Proposed duration of planning permission: 21 years

Predicted maximum production: 2,500 barrels of produced liquid a day, comprising oil and water. The rates and ratios are “unknown at present”, IGas said.

Main drill rig height: 38m

Proposed phases
  1. Construction
    Duration: 5 months. Working hours: 7am-7pm, Monday-Friday and 7am-1pm Saturday. Peak HGV traffic: 100/day.
  2. Drilling
    Duration: 5 months. Working hours: 24-hours per day, 7 days per week. Directional appraisal well would be drilled to a depth of about 1,500m. A lateral production sidetrack may be drilled horizontally. Peak HGV traffic: 100/day.
  3. Extended well test
    Duration: 1 year. Working hours: 24-hours per day, 7 days per week. Tanker movements 7am-7pm Monday to Friday and 7am-1pm on Saturdays. Gas will be flared during the test phase. Peak HGV traffic: 10/day.
  4. Well pad extension and pipeline installation
    Duration: 5 months. Working hours: 7am-7pm, Monday-Friday and 7am-1pm Saturday. Peak HGV traffic: 100/day.
  5. Production well drilling
    Duration: 5 months per well. Working hours: 24-hours per day, 7 days per week. Drilling of up to 6 horizontal development wells over a 10-year period. Peak HGV traffic: 100/day.
  6. Production
    Duration: 10 years. Working hours: 24-hours per day, 7 days per week. Maximum measured distance of each well 3,000m. Gas from the well would be used to generate electricity and in heating units to separate oil and water. Peak HGV traffic: 20/day.
  7. Well abandonment: Working hours: 24-hours per day, 7 days per week. Site restoration working hours: 7am-9pm Monday-Friday and 7am-1pm on Saturdays. Peak HGV traffic: 100/day.

Pre-application consultation: There were 50 individual submissions to the IGas pre-application. This followed delivery of letters to 605 homes, a response rate of just over 8%. IGas said 64% of those that responded (23 out of 43 responses) supported domestic oil production generally and 58% (22 out of 43 responses) supported the development of a new site at Glentworth.

Impacts

Air quality: IGas said “the proposed development would not generate unacceptable impacts on air quality subject to controls the controls to be imposed through the Environmental Permitting regime and regulated by the EA [Environment Agency].

Heritage: IGas said the site could be “assumed to have a low to moderate potential for the recovery of archaeological remains” and is “isolated” from designated heritage assets.

Ecology: The application recommended wildlife enhancements, including bird and bat boxes, refuges for amphibians and reptiles and the addition of species-rich hedgerow and grassland, plus tree and shrub planting. The restoration plan would result in a 42% net gain in biodiversity, the application said.

Hydrology: The risks to groundwater were very low or none, provided mitigation measures were implemented, IGas said.

Landscape and visual impact: IGas said the impact would be “acceptable”.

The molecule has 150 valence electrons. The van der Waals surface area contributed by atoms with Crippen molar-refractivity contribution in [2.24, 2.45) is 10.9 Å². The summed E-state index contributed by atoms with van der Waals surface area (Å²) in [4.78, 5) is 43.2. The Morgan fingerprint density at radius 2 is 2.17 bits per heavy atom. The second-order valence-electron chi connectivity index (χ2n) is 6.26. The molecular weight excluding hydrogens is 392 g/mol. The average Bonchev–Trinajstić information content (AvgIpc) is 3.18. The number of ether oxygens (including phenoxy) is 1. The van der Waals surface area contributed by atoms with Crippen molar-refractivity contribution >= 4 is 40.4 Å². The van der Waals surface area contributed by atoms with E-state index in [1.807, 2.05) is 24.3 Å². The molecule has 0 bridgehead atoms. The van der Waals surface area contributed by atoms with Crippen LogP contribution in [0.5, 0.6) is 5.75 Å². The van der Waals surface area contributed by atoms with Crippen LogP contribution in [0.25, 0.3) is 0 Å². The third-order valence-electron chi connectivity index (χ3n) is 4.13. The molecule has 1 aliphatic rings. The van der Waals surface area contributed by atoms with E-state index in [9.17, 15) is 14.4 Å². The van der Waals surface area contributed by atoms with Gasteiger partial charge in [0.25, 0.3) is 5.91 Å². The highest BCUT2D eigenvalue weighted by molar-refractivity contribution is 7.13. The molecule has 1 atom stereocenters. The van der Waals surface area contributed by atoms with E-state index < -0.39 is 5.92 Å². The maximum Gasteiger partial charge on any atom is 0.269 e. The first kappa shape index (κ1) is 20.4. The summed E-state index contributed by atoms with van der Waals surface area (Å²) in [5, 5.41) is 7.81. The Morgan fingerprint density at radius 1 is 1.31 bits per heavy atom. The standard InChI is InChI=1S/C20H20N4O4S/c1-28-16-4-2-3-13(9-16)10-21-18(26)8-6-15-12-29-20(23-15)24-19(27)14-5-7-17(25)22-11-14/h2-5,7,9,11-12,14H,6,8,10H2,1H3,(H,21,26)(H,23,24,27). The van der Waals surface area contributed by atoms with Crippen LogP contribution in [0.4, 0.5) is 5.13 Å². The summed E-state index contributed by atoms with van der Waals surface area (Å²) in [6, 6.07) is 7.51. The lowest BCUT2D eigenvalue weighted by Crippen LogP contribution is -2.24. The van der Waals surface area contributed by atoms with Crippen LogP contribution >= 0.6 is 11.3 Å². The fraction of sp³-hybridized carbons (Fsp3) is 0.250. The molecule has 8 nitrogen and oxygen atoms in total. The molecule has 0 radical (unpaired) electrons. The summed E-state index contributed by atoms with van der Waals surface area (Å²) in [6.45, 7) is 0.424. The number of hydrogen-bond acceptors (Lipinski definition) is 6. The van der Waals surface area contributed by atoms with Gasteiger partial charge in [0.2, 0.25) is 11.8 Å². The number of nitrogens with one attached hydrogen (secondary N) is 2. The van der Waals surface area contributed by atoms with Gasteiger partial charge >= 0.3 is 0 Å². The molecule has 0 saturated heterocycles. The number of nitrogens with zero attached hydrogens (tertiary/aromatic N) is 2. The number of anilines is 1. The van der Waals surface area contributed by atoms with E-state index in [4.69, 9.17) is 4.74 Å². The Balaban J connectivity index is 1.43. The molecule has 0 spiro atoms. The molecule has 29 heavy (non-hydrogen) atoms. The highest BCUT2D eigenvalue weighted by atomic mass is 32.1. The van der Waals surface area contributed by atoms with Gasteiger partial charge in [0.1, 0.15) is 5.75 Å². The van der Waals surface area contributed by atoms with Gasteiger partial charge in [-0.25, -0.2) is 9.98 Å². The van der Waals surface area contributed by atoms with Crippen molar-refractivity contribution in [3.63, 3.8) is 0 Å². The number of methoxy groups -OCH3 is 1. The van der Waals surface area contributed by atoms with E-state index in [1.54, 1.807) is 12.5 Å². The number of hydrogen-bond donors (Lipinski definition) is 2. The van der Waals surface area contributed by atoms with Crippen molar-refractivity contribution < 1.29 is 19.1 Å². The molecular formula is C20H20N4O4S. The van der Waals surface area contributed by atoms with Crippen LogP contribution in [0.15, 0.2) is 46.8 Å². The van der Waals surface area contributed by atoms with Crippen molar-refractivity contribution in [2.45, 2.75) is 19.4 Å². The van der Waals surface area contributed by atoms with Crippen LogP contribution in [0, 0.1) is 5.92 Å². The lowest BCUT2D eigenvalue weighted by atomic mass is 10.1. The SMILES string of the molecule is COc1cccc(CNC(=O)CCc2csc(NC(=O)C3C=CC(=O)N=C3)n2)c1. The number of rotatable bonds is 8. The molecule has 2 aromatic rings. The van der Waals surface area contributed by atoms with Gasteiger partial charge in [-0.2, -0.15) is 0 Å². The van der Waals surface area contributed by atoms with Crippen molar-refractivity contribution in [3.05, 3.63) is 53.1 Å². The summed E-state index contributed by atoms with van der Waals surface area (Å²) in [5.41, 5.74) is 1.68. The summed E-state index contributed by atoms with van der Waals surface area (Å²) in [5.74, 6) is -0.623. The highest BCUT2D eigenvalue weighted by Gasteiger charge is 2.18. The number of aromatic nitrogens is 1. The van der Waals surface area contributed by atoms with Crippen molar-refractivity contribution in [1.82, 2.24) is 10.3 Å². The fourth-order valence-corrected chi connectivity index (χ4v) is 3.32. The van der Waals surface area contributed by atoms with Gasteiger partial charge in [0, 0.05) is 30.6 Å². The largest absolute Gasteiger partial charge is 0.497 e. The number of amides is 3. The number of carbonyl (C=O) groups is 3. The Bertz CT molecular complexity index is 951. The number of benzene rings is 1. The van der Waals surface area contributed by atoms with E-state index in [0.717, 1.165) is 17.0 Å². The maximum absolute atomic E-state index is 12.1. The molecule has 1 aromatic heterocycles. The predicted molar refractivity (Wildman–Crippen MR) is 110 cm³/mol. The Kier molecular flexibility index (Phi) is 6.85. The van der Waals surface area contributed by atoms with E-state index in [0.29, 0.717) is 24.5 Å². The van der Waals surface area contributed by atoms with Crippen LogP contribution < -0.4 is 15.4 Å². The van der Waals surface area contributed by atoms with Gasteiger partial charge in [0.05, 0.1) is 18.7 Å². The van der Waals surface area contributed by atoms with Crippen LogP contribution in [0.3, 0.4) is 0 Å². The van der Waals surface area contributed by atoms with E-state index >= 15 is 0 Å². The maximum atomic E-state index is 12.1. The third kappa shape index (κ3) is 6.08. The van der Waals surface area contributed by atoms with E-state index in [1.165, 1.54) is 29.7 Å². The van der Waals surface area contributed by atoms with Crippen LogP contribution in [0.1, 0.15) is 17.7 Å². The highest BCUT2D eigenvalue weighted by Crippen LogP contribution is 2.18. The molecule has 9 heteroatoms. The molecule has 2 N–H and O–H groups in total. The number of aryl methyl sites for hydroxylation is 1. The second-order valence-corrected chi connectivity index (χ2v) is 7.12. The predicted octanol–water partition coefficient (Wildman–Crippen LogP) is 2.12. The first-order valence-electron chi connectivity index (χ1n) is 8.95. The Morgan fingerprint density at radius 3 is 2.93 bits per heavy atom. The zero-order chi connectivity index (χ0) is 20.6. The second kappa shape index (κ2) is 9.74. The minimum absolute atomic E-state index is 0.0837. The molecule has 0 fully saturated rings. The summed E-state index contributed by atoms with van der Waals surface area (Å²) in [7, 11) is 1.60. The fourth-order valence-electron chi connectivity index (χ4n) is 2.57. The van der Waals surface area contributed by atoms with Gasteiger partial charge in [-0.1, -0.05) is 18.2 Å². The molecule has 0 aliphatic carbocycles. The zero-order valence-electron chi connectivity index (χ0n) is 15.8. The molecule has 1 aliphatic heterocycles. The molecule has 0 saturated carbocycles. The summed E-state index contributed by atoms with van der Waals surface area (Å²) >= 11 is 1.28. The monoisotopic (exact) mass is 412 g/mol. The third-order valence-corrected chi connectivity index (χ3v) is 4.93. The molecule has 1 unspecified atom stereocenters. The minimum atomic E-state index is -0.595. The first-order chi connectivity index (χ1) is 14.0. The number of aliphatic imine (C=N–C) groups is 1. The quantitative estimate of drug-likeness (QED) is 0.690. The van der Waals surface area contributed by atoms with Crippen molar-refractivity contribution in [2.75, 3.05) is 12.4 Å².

Noise: IGas said there “will not be any unacceptable noise impact from drilling or production operations during the daytime and at night”.

Transport: The application proposes new passing places on Northlands Road and Kexby Road. The site access and local highway network “can be made up to an appropriate standard for use by traffic generated by the development”, IGas concluded.

Categories: G2. Local Greens

3 onshore oil and gas wells drilled in 2022 – official data

DRILL OR DROP? - Sun, 01/01/2023 - 07:07

Just three onshore wells were drilled in 2022, despite record oil and gas prices.

Data source: North Sea Transition Authority

Official data from the industry regulator showed that wells were spudded (began drilling) at two onshore sites, in Dorset and Lincolnshire, between 1 January and 31 December 2022.

In the same period, 59 wells were drilled offshore in the UK, the database confirms.

Data source: North Sea Transition Authority

2022 is the eighth year of single-figure well drilling onshore in the UK.

The number of wells drilled in 2022 was higher than in 2021 (no wells drilled) or 2020 (two wells). But the total drilled in 2022 was the third lowest in the past 22 years.

Since 1918, only five years have seen a lower number of onshore wells in a year than in 2022 (2021, 1918, 1924, 1931, 1950 and 2020.

1943 saw the largest number of onshore wells drilled: a total of 162. This was the only calendar year in  more than 100 years when total onshore drilling topped 100 wells. 70 or more wells were drilled in a year in 1939, 1985 and 1986.

Details Extract from Public Wellbore Search of onshore oil and gas wells drilled in 2022.
Source: North Sea Transition Authority

2022 data from the North Sea Transition Authority public wellbore search listed two sidetrack wells at Perenco’s Wareham oil field and one sidetrack at Angus Energy’s Saltfleetby gas site.

The Wareham wells, in licence area PL89, were spudded on 3 May (L97/10-C10) and 25 May 2022 (L97/10-C11).

The Saltfleetby sidetrack (L47/16- 11x), in PEDL0005, was spudded on 28 October.

Location of Wareham wells drilled in 2022 (see red markers).
Source: North Sea Transition Authority Stalled projects

Despite the prospect of increased profits from oil and gas production, some predicted onshore projects stalled again in 2022.

Horse Hill, Surrey: Plans for two production wells, previously expected to be drilled in 2021, were put on hold again in 2022 because of UK Oil & Gas operations in Turkey. The Horse Hill site is the subject of a legal challenge due to go to the supreme court in 2023.

Biscathorpe, Lincolnshire: Egdon Resources was refused planning permission in November 2021 for a new sidetrack well. An appeal was heard in October 2022. The decision is expected in early 2023.

North Kelsey, Lincolnshire: Egdon Resources was refused planning permission in 2022 for a production well. The company has appealed.

Waddock Cross, Dorset and Keddington, Lincolnshire: Egdon Resources has planning permission for wells at both these sites but neither were drilled during 2022.